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Chutney, honey & cheese - spread the savory!

Chutneys are condiments made with distinctive yet complementary mixes of fruits, vegetables and spices. Textures range in thickness from light, creamy toppings to robust, chunky condiments that can be sweet, spicy or savory.

With so much versatility, it's no surprise that many chutneys are delicious with fromage! Most chutneys pair perfectly with at least some cheeses.

Authentic fruit chutney includes unique, distinctive flavors in contrast to jams and preserves, which feature the fruit alone. Chutneys are often made with vinegar and sugar along with spices, fruits and veggies.

Pair fruit-based chutneys with soft cheeses like Ile de France brie, St. Albray and the new Normandie camembert. Tomato-based chutneys pair well with hard cheeses like Etorki, Fol Epi and Comté.

Pear & Hot Pepper Chutney
Create a Cheeseboard featuring Morbier Charles Arnaud, Etorki, and Ile de France Brie and Goat cheeses to serve with this extraordinarily flavorful pear-based chutney.

Pear & Hot Pepper Chutney - Serves: 8

2 pounds firm ripe pears (4 large), peeled, finely chopped
1/2 cup red pepper (1/2 small), finely chopped
1/2 cup cider vinegar
1/4 cup packed light brown sugar
1/4 cup red onion, finely chopped
2 small fresh jalapenos, minced
2 large garlic cloves, minced
1-1/2 tsp. minced fresh ginger root
1/2 tsp. whole grain mustard
1/2 tsp. coriander seeds
pinch of salt
1. In a medium saucepan over high heat, combine all ingredients and bring to a boil, stirring to dissolve sugar. Reduce heat and simmer 10 minutes.

2. Uncover and raise heat to medium low; simmer, stirring occasionally until most of the liquid is reduced, about 20 minutes.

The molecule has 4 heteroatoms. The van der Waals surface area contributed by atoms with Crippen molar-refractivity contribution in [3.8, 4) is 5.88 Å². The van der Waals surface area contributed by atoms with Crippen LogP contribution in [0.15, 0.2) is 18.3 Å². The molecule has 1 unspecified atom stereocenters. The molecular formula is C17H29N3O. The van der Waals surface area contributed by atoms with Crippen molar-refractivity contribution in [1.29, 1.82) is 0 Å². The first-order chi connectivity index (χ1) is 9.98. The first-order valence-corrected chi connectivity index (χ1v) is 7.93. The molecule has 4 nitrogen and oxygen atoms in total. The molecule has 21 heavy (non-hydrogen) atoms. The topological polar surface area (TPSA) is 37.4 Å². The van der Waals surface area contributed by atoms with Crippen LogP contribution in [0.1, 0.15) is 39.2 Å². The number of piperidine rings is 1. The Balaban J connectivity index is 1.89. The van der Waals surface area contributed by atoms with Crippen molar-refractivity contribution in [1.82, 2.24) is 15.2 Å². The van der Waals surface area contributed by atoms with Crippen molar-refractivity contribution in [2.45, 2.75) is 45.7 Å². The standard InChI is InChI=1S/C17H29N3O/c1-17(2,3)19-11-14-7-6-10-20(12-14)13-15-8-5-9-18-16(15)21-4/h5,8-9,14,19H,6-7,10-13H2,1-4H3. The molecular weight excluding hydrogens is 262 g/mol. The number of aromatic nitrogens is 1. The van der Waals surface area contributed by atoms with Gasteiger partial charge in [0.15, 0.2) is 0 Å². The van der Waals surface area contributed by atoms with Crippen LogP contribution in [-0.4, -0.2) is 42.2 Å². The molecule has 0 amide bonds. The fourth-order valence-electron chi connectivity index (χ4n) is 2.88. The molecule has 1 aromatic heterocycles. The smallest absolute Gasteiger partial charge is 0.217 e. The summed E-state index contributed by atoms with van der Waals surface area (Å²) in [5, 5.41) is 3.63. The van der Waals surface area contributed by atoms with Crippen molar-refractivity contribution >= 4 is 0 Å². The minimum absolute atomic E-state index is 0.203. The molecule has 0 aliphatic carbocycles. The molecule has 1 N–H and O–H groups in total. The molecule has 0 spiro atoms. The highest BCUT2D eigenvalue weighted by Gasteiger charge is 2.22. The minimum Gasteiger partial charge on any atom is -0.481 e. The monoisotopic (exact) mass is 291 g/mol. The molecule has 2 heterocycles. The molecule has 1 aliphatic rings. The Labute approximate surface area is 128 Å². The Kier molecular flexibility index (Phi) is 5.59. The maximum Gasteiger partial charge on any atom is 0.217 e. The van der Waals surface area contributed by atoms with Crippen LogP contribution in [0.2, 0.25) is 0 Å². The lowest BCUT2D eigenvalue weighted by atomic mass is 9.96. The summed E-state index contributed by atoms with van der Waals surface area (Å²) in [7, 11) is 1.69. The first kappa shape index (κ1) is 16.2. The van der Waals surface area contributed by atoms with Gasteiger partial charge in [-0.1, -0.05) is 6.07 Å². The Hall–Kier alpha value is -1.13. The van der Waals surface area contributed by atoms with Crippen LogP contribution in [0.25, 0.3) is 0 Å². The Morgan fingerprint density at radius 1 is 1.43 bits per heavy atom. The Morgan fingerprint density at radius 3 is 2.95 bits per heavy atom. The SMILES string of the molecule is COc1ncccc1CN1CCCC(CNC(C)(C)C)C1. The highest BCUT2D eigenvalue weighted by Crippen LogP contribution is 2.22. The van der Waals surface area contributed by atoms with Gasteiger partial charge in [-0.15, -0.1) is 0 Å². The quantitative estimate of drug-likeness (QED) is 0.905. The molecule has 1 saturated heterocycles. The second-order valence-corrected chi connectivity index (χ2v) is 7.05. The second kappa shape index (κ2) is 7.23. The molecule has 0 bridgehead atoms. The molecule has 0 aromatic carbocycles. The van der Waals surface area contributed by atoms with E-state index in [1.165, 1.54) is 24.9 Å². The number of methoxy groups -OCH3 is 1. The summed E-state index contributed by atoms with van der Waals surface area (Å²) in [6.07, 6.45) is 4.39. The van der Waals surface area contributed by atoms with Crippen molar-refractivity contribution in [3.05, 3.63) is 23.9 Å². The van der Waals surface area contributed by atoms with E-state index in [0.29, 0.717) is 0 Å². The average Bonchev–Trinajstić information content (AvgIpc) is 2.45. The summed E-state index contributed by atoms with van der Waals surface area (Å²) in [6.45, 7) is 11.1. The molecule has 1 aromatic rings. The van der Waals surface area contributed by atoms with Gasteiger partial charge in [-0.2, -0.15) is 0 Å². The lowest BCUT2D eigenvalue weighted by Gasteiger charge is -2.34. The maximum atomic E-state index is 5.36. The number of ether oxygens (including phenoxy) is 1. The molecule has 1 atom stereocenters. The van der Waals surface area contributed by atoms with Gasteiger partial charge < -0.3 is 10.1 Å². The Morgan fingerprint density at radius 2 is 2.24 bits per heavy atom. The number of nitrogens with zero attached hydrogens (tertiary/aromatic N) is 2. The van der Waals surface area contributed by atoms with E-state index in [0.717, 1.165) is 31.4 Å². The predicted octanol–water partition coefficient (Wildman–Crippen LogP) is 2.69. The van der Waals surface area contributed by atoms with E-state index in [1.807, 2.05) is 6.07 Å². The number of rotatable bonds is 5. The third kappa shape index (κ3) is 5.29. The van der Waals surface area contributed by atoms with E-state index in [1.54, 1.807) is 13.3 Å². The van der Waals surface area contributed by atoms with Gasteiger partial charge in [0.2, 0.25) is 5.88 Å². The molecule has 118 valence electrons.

If not chutney, how about honey?
Honey is one of the simplest and most delicious cheese pairings and, in contrast to chutney, takes virtually no time to prepare.

With its classic salty and sweet combination, it's a no fuss way to serve fine cheese that will appeal to novice cheese tasters as well as veteran fromage lovers.

While simple to execute, a honey-and-cheese plate doesn't have to be boring or devoid of variety.

Serve three to five different types of honeys and cheeses and let guests mix and match pairings. One way to differentiate the intensities of honeys is by color: The darker the honey, the more robust the flavor. To ensure variety, simply pick one honey that's nearly clear, one with a medium honey tone and one that appears nearly dark brown.

For the cheese, simply pick three-five you like and make sure each is different. A fresh-tasting Ile de France goat cheese, a creamy Ile de France brie and a full-flavored blue such as St. Agur, Roquefort or Fourme d'Ambert are all excellent choices and a hard cheese such as Etorki or Comté will be delicious as well.

Ile de France Goat Cheese is also wonderful with honey - there is a nice rounded balance between the tanginess of the cheese and the sweetness of the honey.